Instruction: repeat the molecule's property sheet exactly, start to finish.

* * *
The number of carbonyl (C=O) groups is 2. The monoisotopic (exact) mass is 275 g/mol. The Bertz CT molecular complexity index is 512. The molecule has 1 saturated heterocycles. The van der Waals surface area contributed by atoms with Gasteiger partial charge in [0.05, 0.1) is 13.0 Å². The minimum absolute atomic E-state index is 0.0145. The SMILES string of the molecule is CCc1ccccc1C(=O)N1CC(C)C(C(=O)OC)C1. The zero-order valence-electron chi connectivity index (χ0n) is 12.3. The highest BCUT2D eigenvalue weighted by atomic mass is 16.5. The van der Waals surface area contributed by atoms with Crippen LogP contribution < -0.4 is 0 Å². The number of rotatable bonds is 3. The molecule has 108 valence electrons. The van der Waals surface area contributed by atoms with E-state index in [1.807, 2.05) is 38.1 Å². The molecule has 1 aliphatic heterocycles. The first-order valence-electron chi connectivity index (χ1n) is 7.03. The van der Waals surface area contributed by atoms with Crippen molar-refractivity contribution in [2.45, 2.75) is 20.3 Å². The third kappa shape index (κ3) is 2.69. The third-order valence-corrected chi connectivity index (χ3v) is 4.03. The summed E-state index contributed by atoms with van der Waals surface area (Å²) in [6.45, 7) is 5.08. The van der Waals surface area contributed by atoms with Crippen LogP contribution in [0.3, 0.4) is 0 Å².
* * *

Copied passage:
The number of carbonyl (C=O) groups is 2. The monoisotopic (exact) mass is 275 g/mol. The Bertz CT molecular complexity index is 512. The molecule has 1 saturated heterocycles. The van der Waals surface area contributed by atoms with Gasteiger partial charge in [0.05, 0.1) is 13.0 Å². The minimum absolute atomic E-state index is 0.0145. The SMILES string of the molecule is CCc1ccccc1C(=O)N1CC(C)C(C(=O)OC)C1. The zero-order valence-electron chi connectivity index (χ0n) is 12.3. The highest BCUT2D eigenvalue weighted by atomic mass is 16.5. The van der Waals surface area contributed by atoms with Crippen LogP contribution < -0.4 is 0 Å². The number of rotatable bonds is 3. The molecule has 108 valence electrons. The van der Waals surface area contributed by atoms with E-state index in [1.807, 2.05) is 38.1 Å². The molecule has 1 aliphatic heterocycles. The first-order valence-electron chi connectivity index (χ1n) is 7.03. The van der Waals surface area contributed by atoms with Crippen molar-refractivity contribution in [2.45, 2.75) is 20.3 Å². The third kappa shape index (κ3) is 2.69. The third-order valence-corrected chi connectivity index (χ3v) is 4.03. The summed E-state index contributed by atoms with van der Waals surface area (Å²) in [6.45, 7) is 5.08. The van der Waals surface area contributed by atoms with Crippen LogP contribution in [0.3, 0.4) is 0 Å².